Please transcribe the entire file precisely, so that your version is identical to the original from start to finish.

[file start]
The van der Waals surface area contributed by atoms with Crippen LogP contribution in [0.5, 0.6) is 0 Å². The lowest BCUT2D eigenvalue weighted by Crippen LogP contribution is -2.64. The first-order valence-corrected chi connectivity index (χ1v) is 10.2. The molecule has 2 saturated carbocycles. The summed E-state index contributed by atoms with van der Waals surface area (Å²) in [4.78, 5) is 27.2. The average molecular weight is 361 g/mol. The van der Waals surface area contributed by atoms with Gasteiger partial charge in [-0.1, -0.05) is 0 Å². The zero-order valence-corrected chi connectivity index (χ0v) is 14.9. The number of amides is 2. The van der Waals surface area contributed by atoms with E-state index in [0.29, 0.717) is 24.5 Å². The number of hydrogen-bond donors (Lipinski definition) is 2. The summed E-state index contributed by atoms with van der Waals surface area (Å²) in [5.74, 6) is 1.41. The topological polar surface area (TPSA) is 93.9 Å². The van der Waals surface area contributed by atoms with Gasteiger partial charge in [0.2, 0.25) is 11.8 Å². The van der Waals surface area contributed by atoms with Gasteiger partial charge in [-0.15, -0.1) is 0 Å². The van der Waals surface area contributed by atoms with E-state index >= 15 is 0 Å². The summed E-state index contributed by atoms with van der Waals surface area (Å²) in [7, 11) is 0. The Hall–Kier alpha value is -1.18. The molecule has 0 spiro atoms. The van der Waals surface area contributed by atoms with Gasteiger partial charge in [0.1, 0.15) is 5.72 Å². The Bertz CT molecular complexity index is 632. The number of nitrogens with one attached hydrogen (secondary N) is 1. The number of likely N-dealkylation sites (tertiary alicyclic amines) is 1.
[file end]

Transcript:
The van der Waals surface area contributed by atoms with Crippen LogP contribution in [0.5, 0.6) is 0 Å². The lowest BCUT2D eigenvalue weighted by Crippen LogP contribution is -2.64. The first-order valence-corrected chi connectivity index (χ1v) is 10.2. The molecule has 2 saturated carbocycles. The summed E-state index contributed by atoms with van der Waals surface area (Å²) in [4.78, 5) is 27.2. The average molecular weight is 361 g/mol. The van der Waals surface area contributed by atoms with Gasteiger partial charge in [-0.1, -0.05) is 0 Å². The zero-order valence-corrected chi connectivity index (χ0v) is 14.9. The number of amides is 2. The van der Waals surface area contributed by atoms with E-state index in [0.29, 0.717) is 24.5 Å². The number of hydrogen-bond donors (Lipinski definition) is 2. The summed E-state index contributed by atoms with van der Waals surface area (Å²) in [5.74, 6) is 1.41. The topological polar surface area (TPSA) is 93.9 Å². The van der Waals surface area contributed by atoms with Gasteiger partial charge in [0.2, 0.25) is 11.8 Å². The van der Waals surface area contributed by atoms with Gasteiger partial charge in [-0.15, -0.1) is 0 Å². The van der Waals surface area contributed by atoms with E-state index >= 15 is 0 Å². The summed E-state index contributed by atoms with van der Waals surface area (Å²) in [7, 11) is 0. The Hall–Kier alpha value is -1.18. The molecule has 0 spiro atoms. The van der Waals surface area contributed by atoms with Gasteiger partial charge in [0.1, 0.15) is 5.72 Å². The Bertz CT molecular complexity index is 632. The number of nitrogens with one attached hydrogen (secondary N) is 1. The number of likely N-dealkylation sites (tertiary alicyclic amines) is 1.